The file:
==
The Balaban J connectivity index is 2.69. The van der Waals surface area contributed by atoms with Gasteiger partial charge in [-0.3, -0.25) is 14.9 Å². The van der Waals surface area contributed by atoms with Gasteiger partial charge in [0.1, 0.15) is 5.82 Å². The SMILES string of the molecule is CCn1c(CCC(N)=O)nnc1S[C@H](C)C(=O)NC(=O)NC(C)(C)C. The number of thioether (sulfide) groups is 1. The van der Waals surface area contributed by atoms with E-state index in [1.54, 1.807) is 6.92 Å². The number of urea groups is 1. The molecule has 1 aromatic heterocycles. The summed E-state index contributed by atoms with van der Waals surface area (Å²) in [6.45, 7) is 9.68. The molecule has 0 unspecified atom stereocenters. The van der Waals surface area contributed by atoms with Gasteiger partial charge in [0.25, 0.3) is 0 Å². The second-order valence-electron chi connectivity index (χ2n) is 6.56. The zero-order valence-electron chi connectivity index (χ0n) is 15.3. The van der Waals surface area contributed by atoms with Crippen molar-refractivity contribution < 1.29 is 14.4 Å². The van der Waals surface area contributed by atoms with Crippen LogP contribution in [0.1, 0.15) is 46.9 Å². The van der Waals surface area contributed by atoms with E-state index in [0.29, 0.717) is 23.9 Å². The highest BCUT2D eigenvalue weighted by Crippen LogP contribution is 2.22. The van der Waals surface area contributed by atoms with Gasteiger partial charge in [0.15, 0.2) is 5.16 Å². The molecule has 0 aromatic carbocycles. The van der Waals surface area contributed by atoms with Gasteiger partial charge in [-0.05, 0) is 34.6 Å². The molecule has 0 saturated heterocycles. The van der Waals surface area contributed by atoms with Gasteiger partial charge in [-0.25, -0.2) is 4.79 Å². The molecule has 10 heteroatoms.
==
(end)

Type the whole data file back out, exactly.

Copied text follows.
The Balaban J connectivity index is 2.69. The van der Waals surface area contributed by atoms with Gasteiger partial charge in [-0.3, -0.25) is 14.9 Å². The van der Waals surface area contributed by atoms with Gasteiger partial charge in [0.1, 0.15) is 5.82 Å². The SMILES string of the molecule is CCn1c(CCC(N)=O)nnc1S[C@H](C)C(=O)NC(=O)NC(C)(C)C. The number of thioether (sulfide) groups is 1. The van der Waals surface area contributed by atoms with E-state index in [1.54, 1.807) is 6.92 Å². The number of urea groups is 1. The molecule has 1 aromatic heterocycles. The summed E-state index contributed by atoms with van der Waals surface area (Å²) in [6.45, 7) is 9.68. The molecule has 0 unspecified atom stereocenters. The van der Waals surface area contributed by atoms with Gasteiger partial charge in [0.25, 0.3) is 0 Å². The second-order valence-electron chi connectivity index (χ2n) is 6.56. The zero-order valence-electron chi connectivity index (χ0n) is 15.3. The van der Waals surface area contributed by atoms with Crippen molar-refractivity contribution < 1.29 is 14.4 Å². The van der Waals surface area contributed by atoms with Crippen LogP contribution in [0.1, 0.15) is 46.9 Å². The van der Waals surface area contributed by atoms with E-state index in [0.29, 0.717) is 23.9 Å². The highest BCUT2D eigenvalue weighted by Crippen LogP contribution is 2.22. The van der Waals surface area contributed by atoms with Gasteiger partial charge in [0.15, 0.2) is 5.16 Å². The molecule has 0 aromatic carbocycles. The van der Waals surface area contributed by atoms with Gasteiger partial charge in [-0.05, 0) is 34.6 Å². The molecule has 0 saturated heterocycles. The van der Waals surface area contributed by atoms with Gasteiger partial charge in [-0.25, -0.2) is 4.79 Å². The molecule has 10 heteroatoms.